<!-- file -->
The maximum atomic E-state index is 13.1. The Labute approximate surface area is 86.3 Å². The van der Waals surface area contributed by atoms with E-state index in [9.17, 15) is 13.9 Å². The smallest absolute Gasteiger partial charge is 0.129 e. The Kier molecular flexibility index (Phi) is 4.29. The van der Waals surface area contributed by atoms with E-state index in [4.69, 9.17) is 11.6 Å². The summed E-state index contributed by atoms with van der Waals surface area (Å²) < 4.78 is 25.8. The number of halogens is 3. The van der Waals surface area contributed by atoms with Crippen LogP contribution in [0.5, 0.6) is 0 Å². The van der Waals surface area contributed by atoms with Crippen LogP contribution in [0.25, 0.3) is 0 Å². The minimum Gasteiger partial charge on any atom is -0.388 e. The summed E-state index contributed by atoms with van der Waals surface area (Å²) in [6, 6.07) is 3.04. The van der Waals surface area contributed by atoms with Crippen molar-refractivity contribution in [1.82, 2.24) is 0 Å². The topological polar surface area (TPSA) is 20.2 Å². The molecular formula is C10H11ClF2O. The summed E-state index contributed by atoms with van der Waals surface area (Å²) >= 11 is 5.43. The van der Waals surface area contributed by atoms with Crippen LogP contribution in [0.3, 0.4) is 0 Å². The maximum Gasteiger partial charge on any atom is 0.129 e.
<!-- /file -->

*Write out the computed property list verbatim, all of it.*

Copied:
The maximum atomic E-state index is 13.1. The Labute approximate surface area is 86.3 Å². The van der Waals surface area contributed by atoms with E-state index in [9.17, 15) is 13.9 Å². The smallest absolute Gasteiger partial charge is 0.129 e. The Kier molecular flexibility index (Phi) is 4.29. The van der Waals surface area contributed by atoms with E-state index in [4.69, 9.17) is 11.6 Å². The summed E-state index contributed by atoms with van der Waals surface area (Å²) < 4.78 is 25.8. The number of halogens is 3. The van der Waals surface area contributed by atoms with Crippen LogP contribution in [0.5, 0.6) is 0 Å². The van der Waals surface area contributed by atoms with Crippen LogP contribution in [0.25, 0.3) is 0 Å². The minimum Gasteiger partial charge on any atom is -0.388 e. The summed E-state index contributed by atoms with van der Waals surface area (Å²) in [6, 6.07) is 3.04. The van der Waals surface area contributed by atoms with Crippen molar-refractivity contribution in [1.82, 2.24) is 0 Å². The topological polar surface area (TPSA) is 20.2 Å². The molecular formula is C10H11ClF2O. The summed E-state index contributed by atoms with van der Waals surface area (Å²) >= 11 is 5.43. The van der Waals surface area contributed by atoms with Crippen LogP contribution in [0.3, 0.4) is 0 Å². The maximum Gasteiger partial charge on any atom is 0.129 e.